GTCC Aviation Instructor Honored with FAA Award
Larry Belton, program director for the Aviation Electronics Technology program at Guilford Technical Community College, gains national recognition for his many years in the aviation industry by receiving the Charles Taylor Master Mechanic Award from the Federal Aviation Administration. The Charles Taylor Master Mechanic Award recognizes the lifetime accomplishments of senior mechanics serving more than 50 years of civil and/or military maintenance experience in the aviation industry.
Belton says it was a “mistake” he ever became involved with aviation. That “mistake” more than 50 years ago forever changed the life of the program director, and for the past five decades he has impacted countless lives, teaching aircraft maintenance at the college level while maintaining a passion for flying and restoring vintage aircraft. And all because of a “mistake” during his senior year of high school.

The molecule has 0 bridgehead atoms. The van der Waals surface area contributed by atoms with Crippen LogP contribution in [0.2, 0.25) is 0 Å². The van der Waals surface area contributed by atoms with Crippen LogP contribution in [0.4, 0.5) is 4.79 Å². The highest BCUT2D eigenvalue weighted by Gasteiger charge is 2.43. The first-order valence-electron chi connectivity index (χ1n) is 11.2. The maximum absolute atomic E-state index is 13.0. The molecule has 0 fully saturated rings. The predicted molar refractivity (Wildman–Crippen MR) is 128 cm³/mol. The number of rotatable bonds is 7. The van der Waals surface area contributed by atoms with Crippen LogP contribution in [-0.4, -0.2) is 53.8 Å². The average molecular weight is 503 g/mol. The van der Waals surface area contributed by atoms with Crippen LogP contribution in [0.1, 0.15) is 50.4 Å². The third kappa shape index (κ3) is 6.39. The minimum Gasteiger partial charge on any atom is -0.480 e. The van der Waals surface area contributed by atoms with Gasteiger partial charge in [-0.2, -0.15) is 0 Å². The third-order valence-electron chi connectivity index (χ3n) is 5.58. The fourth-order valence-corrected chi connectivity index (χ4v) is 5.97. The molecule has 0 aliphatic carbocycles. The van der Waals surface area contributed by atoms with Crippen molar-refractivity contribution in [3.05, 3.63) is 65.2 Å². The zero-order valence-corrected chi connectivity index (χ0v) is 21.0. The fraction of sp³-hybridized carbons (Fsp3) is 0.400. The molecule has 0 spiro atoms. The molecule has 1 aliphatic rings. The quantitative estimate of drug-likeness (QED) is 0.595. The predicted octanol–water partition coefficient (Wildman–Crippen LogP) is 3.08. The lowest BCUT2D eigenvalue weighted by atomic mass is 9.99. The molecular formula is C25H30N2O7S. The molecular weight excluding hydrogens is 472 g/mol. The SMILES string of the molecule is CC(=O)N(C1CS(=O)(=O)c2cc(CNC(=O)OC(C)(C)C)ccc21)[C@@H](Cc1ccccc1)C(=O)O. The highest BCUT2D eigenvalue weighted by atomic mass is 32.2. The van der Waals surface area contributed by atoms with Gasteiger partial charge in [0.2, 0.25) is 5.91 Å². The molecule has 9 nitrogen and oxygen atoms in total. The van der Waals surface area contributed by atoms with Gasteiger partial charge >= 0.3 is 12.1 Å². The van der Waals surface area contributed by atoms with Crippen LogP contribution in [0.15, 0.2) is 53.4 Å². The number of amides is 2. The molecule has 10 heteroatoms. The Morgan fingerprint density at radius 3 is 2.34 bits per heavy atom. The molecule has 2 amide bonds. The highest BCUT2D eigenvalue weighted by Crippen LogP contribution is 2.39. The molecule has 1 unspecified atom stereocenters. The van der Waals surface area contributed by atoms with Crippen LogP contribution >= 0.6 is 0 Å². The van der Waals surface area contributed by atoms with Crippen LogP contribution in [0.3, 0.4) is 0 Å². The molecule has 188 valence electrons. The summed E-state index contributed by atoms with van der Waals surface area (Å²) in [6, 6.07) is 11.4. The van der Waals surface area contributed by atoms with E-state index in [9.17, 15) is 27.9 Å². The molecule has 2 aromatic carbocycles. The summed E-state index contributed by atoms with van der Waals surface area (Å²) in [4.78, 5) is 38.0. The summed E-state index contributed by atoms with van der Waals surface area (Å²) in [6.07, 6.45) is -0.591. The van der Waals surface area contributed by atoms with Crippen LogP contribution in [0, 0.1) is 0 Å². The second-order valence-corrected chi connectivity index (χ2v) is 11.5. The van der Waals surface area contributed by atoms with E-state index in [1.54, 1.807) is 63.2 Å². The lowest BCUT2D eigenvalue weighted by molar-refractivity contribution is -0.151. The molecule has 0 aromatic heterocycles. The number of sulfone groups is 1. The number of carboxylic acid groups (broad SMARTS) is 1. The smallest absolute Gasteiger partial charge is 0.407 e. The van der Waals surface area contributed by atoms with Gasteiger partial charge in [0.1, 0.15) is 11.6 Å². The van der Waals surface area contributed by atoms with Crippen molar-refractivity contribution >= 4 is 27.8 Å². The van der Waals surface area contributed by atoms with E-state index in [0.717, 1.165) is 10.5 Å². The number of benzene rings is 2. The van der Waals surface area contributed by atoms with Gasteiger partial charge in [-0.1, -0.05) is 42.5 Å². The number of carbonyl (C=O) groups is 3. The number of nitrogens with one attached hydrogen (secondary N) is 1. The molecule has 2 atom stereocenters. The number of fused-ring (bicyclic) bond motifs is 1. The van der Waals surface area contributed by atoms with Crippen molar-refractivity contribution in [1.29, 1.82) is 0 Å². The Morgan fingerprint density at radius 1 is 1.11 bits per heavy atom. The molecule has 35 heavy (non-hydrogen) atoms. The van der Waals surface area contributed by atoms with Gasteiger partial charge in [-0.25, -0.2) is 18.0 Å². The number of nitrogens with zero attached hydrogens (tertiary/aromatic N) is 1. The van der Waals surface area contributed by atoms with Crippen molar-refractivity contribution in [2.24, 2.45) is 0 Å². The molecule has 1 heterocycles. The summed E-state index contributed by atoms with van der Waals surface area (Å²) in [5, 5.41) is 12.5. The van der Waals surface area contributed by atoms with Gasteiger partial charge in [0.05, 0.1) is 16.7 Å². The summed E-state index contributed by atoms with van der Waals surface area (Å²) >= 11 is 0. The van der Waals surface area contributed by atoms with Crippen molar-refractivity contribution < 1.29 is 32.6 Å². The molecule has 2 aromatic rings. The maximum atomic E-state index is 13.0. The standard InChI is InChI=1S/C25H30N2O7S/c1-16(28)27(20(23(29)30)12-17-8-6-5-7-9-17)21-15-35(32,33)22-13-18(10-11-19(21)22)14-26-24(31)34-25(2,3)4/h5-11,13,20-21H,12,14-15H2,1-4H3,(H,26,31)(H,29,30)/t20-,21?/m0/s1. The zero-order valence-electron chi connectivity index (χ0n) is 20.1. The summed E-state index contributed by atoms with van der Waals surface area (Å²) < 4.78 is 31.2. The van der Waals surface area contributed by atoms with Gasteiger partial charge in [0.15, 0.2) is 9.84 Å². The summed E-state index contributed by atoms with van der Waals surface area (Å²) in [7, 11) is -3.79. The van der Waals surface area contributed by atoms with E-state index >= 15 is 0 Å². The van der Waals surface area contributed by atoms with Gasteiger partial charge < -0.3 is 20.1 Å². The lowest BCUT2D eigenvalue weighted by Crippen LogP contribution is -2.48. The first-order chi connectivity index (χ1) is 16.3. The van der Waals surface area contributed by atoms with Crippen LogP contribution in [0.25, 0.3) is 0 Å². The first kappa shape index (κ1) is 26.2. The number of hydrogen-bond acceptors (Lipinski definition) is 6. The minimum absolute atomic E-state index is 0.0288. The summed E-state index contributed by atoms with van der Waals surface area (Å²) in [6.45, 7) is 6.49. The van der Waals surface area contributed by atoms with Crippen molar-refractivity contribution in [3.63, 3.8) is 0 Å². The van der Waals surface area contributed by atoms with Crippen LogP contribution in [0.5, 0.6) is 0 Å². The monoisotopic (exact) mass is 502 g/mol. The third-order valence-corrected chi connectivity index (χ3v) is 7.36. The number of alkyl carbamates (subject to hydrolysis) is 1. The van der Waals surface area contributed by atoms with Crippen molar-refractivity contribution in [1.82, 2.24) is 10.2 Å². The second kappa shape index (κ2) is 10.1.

“As far as how I got into aviation is a kind of mistake. I have always loved airplanes but, as a child, never got to be around any,” says Belton, a United States Air Force veteran who was a helicopter mechanic during his four years of service. Belton grew up in Winston-Salem, NC, and says much of his early life was spent hunting and fishing with cousins in Davie County. “The spring of my senior year a friend talked me into going to Piedmont Aerospace with him for a tour. From there it was all aviation.”
Belton has worked at Guilford Technical Community College in the aviation program since 1992. He began as an aviation systems technology instructor and now oversees the Aviation Electronics Technology program.
“Working for GTCC has been a good career move for me,” says Belton, who restores antique aircraft in his home shop. “Aviation has been very good to me, and by teaching, I can give some of that back and hopefully give someone else a good start in a rewarding career.”
The Charles Taylor Master Mechanic Award is presented in honor of Charles Taylor, the first aviation mechanic in powered flight. Taylor served as the Wright brothers’ mechanic and is credited with designing and building the engine for their first successful aircraft.